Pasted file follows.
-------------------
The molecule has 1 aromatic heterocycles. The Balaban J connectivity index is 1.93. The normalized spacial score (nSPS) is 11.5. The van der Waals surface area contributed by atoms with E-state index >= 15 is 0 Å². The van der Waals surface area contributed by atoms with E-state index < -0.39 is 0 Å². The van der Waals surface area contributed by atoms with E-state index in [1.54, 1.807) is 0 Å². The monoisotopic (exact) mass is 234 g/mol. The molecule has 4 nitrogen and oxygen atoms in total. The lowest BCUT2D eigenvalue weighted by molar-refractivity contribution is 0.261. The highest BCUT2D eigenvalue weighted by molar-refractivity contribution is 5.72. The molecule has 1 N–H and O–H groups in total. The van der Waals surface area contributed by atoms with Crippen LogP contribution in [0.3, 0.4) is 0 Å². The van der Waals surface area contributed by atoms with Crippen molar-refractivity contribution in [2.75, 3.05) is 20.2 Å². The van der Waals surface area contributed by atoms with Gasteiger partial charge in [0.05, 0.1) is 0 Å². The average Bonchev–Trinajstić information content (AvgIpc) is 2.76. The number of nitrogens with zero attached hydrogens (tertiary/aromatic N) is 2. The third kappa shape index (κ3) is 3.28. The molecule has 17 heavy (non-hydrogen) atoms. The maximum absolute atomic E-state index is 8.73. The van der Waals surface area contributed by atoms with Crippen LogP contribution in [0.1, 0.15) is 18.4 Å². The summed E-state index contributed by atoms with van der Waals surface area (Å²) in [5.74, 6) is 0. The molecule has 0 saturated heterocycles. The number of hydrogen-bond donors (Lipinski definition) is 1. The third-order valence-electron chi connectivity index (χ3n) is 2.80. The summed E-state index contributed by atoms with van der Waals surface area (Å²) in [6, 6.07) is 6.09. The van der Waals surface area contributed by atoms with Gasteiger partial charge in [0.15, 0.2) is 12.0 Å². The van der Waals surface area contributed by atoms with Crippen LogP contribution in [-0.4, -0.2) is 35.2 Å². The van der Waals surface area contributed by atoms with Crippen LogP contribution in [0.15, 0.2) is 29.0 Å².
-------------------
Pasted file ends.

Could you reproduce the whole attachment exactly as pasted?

The molecule has 1 aromatic heterocycles. The Balaban J connectivity index is 1.93. The normalized spacial score (nSPS) is 11.5. The van der Waals surface area contributed by atoms with E-state index >= 15 is 0 Å². The van der Waals surface area contributed by atoms with E-state index < -0.39 is 0 Å². The van der Waals surface area contributed by atoms with E-state index in [1.54, 1.807) is 0 Å². The monoisotopic (exact) mass is 234 g/mol. The molecule has 4 nitrogen and oxygen atoms in total. The lowest BCUT2D eigenvalue weighted by molar-refractivity contribution is 0.261. The highest BCUT2D eigenvalue weighted by molar-refractivity contribution is 5.72. The molecule has 1 N–H and O–H groups in total. The van der Waals surface area contributed by atoms with Crippen LogP contribution in [0.3, 0.4) is 0 Å². The van der Waals surface area contributed by atoms with Crippen molar-refractivity contribution in [2.75, 3.05) is 20.2 Å². The van der Waals surface area contributed by atoms with Gasteiger partial charge in [0.05, 0.1) is 0 Å². The average Bonchev–Trinajstić information content (AvgIpc) is 2.76. The number of nitrogens with zero attached hydrogens (tertiary/aromatic N) is 2. The third kappa shape index (κ3) is 3.28. The molecule has 17 heavy (non-hydrogen) atoms. The maximum absolute atomic E-state index is 8.73. The van der Waals surface area contributed by atoms with Crippen LogP contribution in [0.1, 0.15) is 18.4 Å². The summed E-state index contributed by atoms with van der Waals surface area (Å²) in [5.74, 6) is 0. The molecule has 0 saturated heterocycles. The number of hydrogen-bond donors (Lipinski definition) is 1. The third-order valence-electron chi connectivity index (χ3n) is 2.80. The summed E-state index contributed by atoms with van der Waals surface area (Å²) in [6, 6.07) is 6.09. The van der Waals surface area contributed by atoms with Gasteiger partial charge in [0.15, 0.2) is 12.0 Å². The van der Waals surface area contributed by atoms with Crippen LogP contribution in [-0.4, -0.2) is 35.2 Å². The van der Waals surface area contributed by atoms with Crippen LogP contribution in [0.15, 0.2) is 29.0 Å².